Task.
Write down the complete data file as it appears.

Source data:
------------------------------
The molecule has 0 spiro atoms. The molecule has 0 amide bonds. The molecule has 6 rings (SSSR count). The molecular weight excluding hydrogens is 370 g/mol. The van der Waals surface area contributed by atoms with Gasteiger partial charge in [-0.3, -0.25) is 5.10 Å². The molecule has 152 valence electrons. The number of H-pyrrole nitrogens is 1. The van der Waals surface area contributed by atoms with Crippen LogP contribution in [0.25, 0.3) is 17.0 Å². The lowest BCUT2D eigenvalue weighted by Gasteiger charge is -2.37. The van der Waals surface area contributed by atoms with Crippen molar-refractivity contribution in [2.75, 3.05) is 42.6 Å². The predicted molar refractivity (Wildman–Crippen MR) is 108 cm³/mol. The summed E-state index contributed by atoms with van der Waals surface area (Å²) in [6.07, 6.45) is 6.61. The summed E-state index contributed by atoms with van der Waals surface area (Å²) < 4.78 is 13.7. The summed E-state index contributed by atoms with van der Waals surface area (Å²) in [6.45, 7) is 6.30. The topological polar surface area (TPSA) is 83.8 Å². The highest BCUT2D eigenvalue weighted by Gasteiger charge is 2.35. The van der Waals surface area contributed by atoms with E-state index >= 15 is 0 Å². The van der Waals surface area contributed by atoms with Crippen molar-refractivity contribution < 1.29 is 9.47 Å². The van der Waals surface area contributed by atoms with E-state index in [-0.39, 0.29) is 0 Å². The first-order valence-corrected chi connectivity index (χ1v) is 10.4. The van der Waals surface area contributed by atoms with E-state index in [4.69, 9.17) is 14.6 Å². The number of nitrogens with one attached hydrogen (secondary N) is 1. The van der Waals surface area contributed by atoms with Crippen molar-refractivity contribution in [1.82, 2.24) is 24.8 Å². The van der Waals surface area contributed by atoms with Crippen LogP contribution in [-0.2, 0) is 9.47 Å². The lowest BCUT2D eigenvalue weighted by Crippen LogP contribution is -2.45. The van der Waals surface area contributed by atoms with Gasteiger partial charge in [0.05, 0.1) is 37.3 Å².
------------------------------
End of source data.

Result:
The molecule has 0 spiro atoms. The molecule has 0 amide bonds. The molecule has 6 rings (SSSR count). The molecular weight excluding hydrogens is 370 g/mol. The van der Waals surface area contributed by atoms with Gasteiger partial charge in [-0.3, -0.25) is 5.10 Å². The molecule has 152 valence electrons. The number of H-pyrrole nitrogens is 1. The van der Waals surface area contributed by atoms with Crippen LogP contribution in [0.25, 0.3) is 17.0 Å². The lowest BCUT2D eigenvalue weighted by Gasteiger charge is -2.37. The van der Waals surface area contributed by atoms with Crippen molar-refractivity contribution in [2.75, 3.05) is 42.6 Å². The predicted molar refractivity (Wildman–Crippen MR) is 108 cm³/mol. The summed E-state index contributed by atoms with van der Waals surface area (Å²) in [6.07, 6.45) is 6.61. The summed E-state index contributed by atoms with van der Waals surface area (Å²) < 4.78 is 13.7. The summed E-state index contributed by atoms with van der Waals surface area (Å²) in [6.45, 7) is 6.30. The topological polar surface area (TPSA) is 83.8 Å². The highest BCUT2D eigenvalue weighted by Gasteiger charge is 2.35. The van der Waals surface area contributed by atoms with E-state index >= 15 is 0 Å². The van der Waals surface area contributed by atoms with Crippen molar-refractivity contribution < 1.29 is 9.47 Å². The van der Waals surface area contributed by atoms with E-state index in [-0.39, 0.29) is 0 Å². The first-order valence-corrected chi connectivity index (χ1v) is 10.4. The van der Waals surface area contributed by atoms with E-state index in [4.69, 9.17) is 14.6 Å². The number of nitrogens with one attached hydrogen (secondary N) is 1. The van der Waals surface area contributed by atoms with Crippen molar-refractivity contribution in [1.82, 2.24) is 24.8 Å². The van der Waals surface area contributed by atoms with Crippen LogP contribution in [-0.2, 0) is 9.47 Å². The lowest BCUT2D eigenvalue weighted by Crippen LogP contribution is -2.45. The van der Waals surface area contributed by atoms with Gasteiger partial charge in [0.05, 0.1) is 37.3 Å².